HR people need to know and apply Agile practices
As agile coaches, we are meeting with HR people more and more often. Whether at companies, or seeing them at events, increasingly it is common to be drawn into conversations requesting a short introduction to agile. In this article I will share my thoughts and experiences around agile and HR departments, what they should know about becoming agile and how they can apply agile in their own work.
Why does HR need to know what it means to become Agile?
Agile generally first starts growing in the software development teams to enable short time to market delivery and enhancing the ability to respond to changes. When people start working as agile teams some fundamental HR process changes need to be adapted in order for them to work better, collaborate, focus on value and commit to a common goal. If the HR policies and processes are not adapted to an agile context, these teams start facing impediments which they can’t solve themselves. This decreases the efficiency of the teams and prevents growth in the agile mindset. These are organizational impediments that HR departments should handle in order to support the teams. If companies desire their teams to be productive they must ensure their HR departments know what it means to become Agile. Becoming agile is not only adapting the practices, it’s also a mindset shift. For the cultural movement towards agility to begin, these teams need to be supported in a continuous learning environment by the HR policies.
Below are the top issues from my perspective that HR departments should address in their practices and processes when working in the agile context:
HR considers agility when recruiting new team members. Recruiting a super intelligent and skilled professional is not enough, you also need to look for people who are willing to work as a team member, people who are open to changes and can adapt to changing team dynamics. Recently, we have delivered multiple Agile & Scrum training workshops to a large company. Training was not only for the tech people, IT recruiters were also in the classes. When I spoke with one of the recruiters during the training he confessed that he now realized what it meant to be working agile and during the initial job interviews what he needs to observe and look for.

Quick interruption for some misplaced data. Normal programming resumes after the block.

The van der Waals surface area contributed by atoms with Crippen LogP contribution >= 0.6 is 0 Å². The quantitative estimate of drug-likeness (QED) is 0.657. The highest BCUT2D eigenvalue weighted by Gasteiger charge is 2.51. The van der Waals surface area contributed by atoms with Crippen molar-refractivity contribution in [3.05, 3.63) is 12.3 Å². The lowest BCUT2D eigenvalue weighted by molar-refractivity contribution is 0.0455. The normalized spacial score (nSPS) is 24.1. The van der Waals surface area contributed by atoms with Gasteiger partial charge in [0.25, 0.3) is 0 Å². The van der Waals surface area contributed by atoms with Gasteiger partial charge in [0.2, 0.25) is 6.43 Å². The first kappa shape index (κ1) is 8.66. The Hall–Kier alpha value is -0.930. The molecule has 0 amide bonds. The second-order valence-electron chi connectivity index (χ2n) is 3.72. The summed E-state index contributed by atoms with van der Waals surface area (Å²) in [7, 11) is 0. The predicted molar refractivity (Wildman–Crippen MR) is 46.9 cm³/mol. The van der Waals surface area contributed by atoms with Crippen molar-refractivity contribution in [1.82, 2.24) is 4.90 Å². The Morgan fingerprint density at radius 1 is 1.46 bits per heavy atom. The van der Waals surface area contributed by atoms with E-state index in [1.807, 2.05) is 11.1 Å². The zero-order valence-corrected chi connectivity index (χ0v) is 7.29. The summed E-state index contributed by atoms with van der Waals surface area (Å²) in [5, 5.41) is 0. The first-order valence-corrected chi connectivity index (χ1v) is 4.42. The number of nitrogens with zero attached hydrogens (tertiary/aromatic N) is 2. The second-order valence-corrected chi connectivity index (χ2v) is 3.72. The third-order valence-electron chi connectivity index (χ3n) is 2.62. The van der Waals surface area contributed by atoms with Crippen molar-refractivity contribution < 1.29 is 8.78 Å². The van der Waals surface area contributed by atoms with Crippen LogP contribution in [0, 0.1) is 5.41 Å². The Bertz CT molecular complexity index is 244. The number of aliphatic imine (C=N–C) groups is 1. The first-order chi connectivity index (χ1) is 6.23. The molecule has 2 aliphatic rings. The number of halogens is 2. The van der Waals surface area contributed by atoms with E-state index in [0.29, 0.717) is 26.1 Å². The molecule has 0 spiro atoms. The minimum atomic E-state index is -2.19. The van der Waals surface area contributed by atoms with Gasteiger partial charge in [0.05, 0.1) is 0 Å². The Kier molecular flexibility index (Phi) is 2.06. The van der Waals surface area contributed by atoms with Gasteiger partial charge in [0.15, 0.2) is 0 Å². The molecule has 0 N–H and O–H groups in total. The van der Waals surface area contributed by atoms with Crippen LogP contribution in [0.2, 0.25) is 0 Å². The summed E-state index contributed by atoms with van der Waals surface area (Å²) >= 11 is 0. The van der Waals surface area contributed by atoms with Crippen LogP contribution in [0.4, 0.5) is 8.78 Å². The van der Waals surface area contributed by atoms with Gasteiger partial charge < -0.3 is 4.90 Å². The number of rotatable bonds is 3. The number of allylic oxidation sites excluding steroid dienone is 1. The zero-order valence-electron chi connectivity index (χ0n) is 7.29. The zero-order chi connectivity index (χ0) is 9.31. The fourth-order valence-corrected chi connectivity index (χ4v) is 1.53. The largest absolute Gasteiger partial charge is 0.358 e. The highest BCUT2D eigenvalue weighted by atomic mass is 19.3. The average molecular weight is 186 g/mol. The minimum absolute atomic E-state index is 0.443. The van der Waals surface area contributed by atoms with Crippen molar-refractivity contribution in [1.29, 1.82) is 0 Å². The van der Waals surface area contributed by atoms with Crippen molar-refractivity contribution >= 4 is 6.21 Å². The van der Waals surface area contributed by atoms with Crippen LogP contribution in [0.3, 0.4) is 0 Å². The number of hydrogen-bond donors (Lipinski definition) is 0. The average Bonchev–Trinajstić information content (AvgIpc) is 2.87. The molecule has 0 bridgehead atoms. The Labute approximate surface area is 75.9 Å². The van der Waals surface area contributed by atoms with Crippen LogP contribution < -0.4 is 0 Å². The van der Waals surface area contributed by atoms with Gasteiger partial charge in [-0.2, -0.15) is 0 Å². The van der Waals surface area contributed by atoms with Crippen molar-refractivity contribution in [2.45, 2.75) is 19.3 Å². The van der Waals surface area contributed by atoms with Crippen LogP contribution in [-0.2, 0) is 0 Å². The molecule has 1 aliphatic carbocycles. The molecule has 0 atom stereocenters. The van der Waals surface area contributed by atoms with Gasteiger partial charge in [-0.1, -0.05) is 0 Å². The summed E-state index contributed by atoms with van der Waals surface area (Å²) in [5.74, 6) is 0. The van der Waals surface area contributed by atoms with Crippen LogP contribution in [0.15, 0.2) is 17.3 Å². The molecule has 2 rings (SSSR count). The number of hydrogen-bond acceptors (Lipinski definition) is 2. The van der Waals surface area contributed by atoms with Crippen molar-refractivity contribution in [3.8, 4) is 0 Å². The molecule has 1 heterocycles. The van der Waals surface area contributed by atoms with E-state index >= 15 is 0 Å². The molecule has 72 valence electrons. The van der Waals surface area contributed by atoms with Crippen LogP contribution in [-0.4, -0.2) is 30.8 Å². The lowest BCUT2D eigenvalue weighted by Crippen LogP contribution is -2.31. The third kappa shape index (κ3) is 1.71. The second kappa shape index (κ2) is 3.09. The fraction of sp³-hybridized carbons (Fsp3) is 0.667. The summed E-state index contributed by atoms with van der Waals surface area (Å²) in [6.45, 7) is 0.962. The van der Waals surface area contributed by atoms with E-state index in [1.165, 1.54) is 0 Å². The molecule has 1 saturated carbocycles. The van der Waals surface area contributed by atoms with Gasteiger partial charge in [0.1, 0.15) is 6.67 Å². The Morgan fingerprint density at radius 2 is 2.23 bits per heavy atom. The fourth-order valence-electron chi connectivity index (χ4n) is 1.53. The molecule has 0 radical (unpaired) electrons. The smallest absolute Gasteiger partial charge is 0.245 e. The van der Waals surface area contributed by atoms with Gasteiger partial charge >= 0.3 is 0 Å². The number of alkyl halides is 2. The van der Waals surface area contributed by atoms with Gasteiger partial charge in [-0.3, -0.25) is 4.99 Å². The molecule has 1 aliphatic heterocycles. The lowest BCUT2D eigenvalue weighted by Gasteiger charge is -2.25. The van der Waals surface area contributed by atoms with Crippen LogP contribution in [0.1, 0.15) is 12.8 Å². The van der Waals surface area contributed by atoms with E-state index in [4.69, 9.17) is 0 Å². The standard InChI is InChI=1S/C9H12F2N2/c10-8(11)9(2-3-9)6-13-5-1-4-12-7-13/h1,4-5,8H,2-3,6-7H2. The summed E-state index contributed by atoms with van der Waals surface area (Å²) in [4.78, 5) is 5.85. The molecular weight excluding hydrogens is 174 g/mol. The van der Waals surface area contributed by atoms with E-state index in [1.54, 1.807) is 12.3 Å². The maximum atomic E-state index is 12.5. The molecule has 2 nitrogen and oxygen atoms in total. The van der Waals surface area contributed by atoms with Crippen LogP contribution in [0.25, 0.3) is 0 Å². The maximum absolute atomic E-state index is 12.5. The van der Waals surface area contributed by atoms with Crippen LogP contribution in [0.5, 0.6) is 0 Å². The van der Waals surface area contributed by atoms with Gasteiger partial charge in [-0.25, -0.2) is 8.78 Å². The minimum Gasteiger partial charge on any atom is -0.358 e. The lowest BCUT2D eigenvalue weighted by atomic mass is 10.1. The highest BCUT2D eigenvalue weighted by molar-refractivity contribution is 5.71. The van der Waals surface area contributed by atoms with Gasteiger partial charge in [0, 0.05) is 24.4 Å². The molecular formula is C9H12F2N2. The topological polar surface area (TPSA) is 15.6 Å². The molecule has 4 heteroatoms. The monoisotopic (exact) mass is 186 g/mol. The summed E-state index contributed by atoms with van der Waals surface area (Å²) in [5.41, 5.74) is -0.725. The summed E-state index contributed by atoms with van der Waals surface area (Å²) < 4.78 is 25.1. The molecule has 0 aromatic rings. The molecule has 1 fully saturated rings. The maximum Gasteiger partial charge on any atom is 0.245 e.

HR should work with management to provide an environment that enables teams to make decisions. For Agile teams to be productive and nimbly responsive to change they need to be authorized to make decisions according to the feedback they receive from their clients. If they are not able to make decisions and are always stuck with long decision making processes, this limits their agility. By enabling them to make decisions, even if only in a constrained environment, agility accelerates.
HR and management should provide an environment that enables growth of an agile mindset. The agile way of working is not something that only teams should care about. We generally notice that some time after teams start working in agile, some functional managers are afraid of losing control over their people or even their jobs. Before agile, they performed task assignment -- so what do they do now? These profile managers should be encouraged to evolve into agile leaders, taking care of improving the business. They should provide their teams safe to fail containers to foster creativity, growing as teams. So HR needs to encourage Agile values in the management teams. They should encourage people to be transparent, bold, able to learn from their failures and develop themselves into servant leaders.